Eight members of a Roman Catholic order of men based in Shoreview have been removed from public ministry as a result of sexual abuse of minors.
Their identities were revealed as the Crosier Fathers and Brothers on Wednesday released findings from a third-party investigation into allegations of sexual misconduct against Crosier priests, brothers and employees.
The order did not provide any details of allegations against the eight, who also are barred from contact with minors and need a superior’s permission to leave the Crosiers’ grounds.
The Crosiers also announced a strengthened sexual misconduct policy, which requires removing from public ministry anyone found to have committed sexual abuse of a minor. It mandates notification of civil authorities if there is suspicion a child or vulnerable adult has been abused.
“Today, we are charting a new course in how we deal with this issue,” said the Rev. Thomas Carkhuff, head of the Crosiers, in a statement. “We are acting to ensure we do not look back someday and think there was more we could have done.”
The investigation by Minneapolis-based law firm Faegre & Benson, begun in June, turned up new victims and new incidents of child sex abuse but no new perpetrators, according to the Crosiers.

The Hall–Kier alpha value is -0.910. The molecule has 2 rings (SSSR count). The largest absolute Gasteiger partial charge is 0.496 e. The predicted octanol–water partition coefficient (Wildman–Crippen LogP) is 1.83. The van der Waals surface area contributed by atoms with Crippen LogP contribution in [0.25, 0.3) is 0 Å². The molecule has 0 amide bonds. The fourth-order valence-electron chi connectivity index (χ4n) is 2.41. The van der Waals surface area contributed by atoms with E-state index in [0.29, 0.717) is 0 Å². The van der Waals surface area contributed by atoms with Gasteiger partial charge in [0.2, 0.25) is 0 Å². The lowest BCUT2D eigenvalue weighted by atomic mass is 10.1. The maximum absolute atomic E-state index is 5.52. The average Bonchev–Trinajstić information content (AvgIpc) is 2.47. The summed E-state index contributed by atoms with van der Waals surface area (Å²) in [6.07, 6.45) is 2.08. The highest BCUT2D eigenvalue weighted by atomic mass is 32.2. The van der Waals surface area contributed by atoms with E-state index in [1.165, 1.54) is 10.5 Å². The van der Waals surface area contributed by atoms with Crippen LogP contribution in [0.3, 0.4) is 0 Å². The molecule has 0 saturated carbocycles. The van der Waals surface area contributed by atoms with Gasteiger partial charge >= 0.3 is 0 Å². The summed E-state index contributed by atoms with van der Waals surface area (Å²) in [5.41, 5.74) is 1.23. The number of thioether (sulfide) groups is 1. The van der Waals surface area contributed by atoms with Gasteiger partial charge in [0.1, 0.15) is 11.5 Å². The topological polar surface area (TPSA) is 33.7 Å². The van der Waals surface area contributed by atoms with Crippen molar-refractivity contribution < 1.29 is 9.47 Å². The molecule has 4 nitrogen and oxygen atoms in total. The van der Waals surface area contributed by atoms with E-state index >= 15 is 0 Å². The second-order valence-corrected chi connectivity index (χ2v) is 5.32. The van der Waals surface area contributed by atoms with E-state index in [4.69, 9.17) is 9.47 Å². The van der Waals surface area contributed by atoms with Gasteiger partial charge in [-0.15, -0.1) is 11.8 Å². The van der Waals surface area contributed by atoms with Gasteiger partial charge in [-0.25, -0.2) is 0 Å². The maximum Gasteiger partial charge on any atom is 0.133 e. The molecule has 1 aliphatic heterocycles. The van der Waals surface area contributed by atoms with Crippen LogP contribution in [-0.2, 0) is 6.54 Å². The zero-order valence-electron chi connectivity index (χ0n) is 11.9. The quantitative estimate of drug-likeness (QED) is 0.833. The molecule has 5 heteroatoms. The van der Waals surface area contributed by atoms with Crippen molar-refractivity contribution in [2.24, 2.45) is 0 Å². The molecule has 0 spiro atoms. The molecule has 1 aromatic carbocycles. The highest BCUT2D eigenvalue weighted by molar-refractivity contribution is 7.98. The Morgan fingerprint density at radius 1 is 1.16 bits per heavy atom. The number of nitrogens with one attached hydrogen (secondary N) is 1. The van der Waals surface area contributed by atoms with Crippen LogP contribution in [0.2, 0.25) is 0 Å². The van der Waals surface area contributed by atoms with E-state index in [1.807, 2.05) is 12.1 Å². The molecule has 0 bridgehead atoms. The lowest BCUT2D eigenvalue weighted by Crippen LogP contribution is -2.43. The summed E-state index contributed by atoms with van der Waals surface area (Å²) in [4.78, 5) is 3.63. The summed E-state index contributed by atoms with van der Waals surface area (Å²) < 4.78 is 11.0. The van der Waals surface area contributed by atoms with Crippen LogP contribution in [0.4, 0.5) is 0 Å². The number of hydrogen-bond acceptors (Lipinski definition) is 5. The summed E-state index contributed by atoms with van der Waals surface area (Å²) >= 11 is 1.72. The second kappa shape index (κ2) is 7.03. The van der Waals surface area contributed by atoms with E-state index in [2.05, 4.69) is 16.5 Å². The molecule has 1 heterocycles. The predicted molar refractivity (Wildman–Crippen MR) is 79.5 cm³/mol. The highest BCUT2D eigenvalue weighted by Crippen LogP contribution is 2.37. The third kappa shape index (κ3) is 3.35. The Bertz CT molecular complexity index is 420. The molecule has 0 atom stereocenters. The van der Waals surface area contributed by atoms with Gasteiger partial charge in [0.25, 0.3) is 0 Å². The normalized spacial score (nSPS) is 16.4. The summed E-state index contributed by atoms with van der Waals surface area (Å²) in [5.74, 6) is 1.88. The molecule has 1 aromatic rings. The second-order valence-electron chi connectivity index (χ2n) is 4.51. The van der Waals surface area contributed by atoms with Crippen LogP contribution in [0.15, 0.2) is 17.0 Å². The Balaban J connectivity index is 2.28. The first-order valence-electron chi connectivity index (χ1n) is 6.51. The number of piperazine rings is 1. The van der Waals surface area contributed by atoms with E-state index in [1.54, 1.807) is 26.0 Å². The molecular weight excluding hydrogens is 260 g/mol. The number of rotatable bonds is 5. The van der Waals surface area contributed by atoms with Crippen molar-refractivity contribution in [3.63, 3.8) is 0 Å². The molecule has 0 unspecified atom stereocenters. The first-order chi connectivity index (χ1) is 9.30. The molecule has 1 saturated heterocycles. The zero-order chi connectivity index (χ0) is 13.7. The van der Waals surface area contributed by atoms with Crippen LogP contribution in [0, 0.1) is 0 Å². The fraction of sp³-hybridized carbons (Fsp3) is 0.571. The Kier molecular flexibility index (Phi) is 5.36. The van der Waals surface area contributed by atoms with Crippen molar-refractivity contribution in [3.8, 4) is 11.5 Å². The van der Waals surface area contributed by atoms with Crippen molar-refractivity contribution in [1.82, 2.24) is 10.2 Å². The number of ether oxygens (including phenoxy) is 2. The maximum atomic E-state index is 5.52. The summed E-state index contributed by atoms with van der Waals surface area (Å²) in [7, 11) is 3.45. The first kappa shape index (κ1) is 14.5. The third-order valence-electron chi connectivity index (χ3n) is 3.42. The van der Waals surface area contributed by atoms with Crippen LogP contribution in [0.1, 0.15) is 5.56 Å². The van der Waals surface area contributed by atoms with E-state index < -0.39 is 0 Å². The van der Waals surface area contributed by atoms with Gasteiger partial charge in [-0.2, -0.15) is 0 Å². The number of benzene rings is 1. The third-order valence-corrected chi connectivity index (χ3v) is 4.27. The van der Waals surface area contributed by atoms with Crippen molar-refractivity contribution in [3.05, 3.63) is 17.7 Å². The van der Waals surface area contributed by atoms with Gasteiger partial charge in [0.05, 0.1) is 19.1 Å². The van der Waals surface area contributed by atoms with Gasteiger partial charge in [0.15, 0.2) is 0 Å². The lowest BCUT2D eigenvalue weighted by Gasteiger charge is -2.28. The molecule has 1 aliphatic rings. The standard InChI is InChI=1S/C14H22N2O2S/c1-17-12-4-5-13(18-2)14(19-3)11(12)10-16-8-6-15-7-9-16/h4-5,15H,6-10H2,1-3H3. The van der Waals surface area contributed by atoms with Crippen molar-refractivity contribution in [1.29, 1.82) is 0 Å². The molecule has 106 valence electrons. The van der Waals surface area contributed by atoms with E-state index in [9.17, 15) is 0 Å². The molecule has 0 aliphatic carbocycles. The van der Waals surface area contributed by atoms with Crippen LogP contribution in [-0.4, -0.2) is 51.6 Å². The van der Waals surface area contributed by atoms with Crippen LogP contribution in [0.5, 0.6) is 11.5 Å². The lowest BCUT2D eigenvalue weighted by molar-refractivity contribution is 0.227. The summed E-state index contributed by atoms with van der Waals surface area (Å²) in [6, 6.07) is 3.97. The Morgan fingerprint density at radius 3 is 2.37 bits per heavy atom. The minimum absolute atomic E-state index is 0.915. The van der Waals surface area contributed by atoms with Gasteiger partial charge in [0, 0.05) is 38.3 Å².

The most recent reported incident, the order said, occurred more than 15 years ago.
The eight Crosiers barred from ministry and living under restriction are:
Neil Emon, 61, Phoenix. Formerly served in Onamia and St. Cloud, Minn.
Gabriel Guerrero, 66, Phoenix. Formerly served in Onamia.
Gregory Madigan, 67, Shoreview. Also served in Onamia.
Bruce Maxwell, 62, living under restrictions and performing administrative duties while completing separation from an unspecified branch of the military, where he served as a chaplain.
James Moeglein, 59, Onamia.
Thomas O’Brien, 55, doing internal administrative duties for the Crosiers in Rome. Formerly served in Onamia and St. Paul.
Richard Ohlemacher, 80, Phoenix. Also served in Onamia.
Justin Weger, 77, Phoenix. Previously served in Onamia, St. Paul and Fort Ripley, Minn.
About 100 U.S. members of the order live in five communities: Anoka, Onamia and Shoreview, Minn.; Phoenix; and Riverview, Mich.
The Crosiers announced creation of a “first-contact team” of men and women, clergy and lay people, Catholics and non-Catholics, to receive reports of sexual misconduct from victims.
They also will expand an existing personnel board, which supervises housing and ministry assignments, to include non-Crosiers with expertise in psychology, sociology and law.
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